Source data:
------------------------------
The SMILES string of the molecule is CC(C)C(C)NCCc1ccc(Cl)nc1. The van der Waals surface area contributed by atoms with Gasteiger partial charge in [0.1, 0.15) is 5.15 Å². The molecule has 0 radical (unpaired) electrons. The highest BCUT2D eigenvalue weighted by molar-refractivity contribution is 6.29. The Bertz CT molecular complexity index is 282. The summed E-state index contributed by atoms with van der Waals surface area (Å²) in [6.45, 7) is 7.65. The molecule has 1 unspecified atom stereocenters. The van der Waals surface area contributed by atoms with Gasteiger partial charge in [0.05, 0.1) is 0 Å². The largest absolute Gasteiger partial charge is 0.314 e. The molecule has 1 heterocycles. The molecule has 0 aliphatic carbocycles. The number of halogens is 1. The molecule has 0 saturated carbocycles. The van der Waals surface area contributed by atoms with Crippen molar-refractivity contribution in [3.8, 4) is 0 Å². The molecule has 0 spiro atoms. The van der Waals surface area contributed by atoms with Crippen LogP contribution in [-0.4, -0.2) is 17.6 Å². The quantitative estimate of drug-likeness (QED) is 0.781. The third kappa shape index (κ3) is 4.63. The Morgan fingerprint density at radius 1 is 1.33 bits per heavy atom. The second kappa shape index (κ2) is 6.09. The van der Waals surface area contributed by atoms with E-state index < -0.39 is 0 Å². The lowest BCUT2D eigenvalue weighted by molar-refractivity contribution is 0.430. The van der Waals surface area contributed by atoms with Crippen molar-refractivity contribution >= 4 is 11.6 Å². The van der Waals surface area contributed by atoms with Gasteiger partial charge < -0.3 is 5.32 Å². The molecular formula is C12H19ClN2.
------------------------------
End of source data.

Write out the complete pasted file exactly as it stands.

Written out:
The SMILES string of the molecule is CC(C)C(C)NCCc1ccc(Cl)nc1. The van der Waals surface area contributed by atoms with Gasteiger partial charge in [0.1, 0.15) is 5.15 Å². The molecule has 0 radical (unpaired) electrons. The highest BCUT2D eigenvalue weighted by molar-refractivity contribution is 6.29. The Bertz CT molecular complexity index is 282. The summed E-state index contributed by atoms with van der Waals surface area (Å²) in [6.45, 7) is 7.65. The molecule has 1 unspecified atom stereocenters. The van der Waals surface area contributed by atoms with Gasteiger partial charge in [0.05, 0.1) is 0 Å². The largest absolute Gasteiger partial charge is 0.314 e. The molecule has 1 heterocycles. The molecule has 0 aliphatic carbocycles. The number of halogens is 1. The molecule has 0 saturated carbocycles. The van der Waals surface area contributed by atoms with Crippen molar-refractivity contribution in [3.8, 4) is 0 Å². The molecule has 0 spiro atoms. The van der Waals surface area contributed by atoms with Crippen LogP contribution in [-0.4, -0.2) is 17.6 Å². The quantitative estimate of drug-likeness (QED) is 0.781. The third kappa shape index (κ3) is 4.63. The Morgan fingerprint density at radius 1 is 1.33 bits per heavy atom. The second kappa shape index (κ2) is 6.09. The van der Waals surface area contributed by atoms with E-state index < -0.39 is 0 Å². The lowest BCUT2D eigenvalue weighted by molar-refractivity contribution is 0.430. The van der Waals surface area contributed by atoms with Crippen molar-refractivity contribution >= 4 is 11.6 Å². The van der Waals surface area contributed by atoms with Gasteiger partial charge < -0.3 is 5.32 Å². The molecular formula is C12H19ClN2.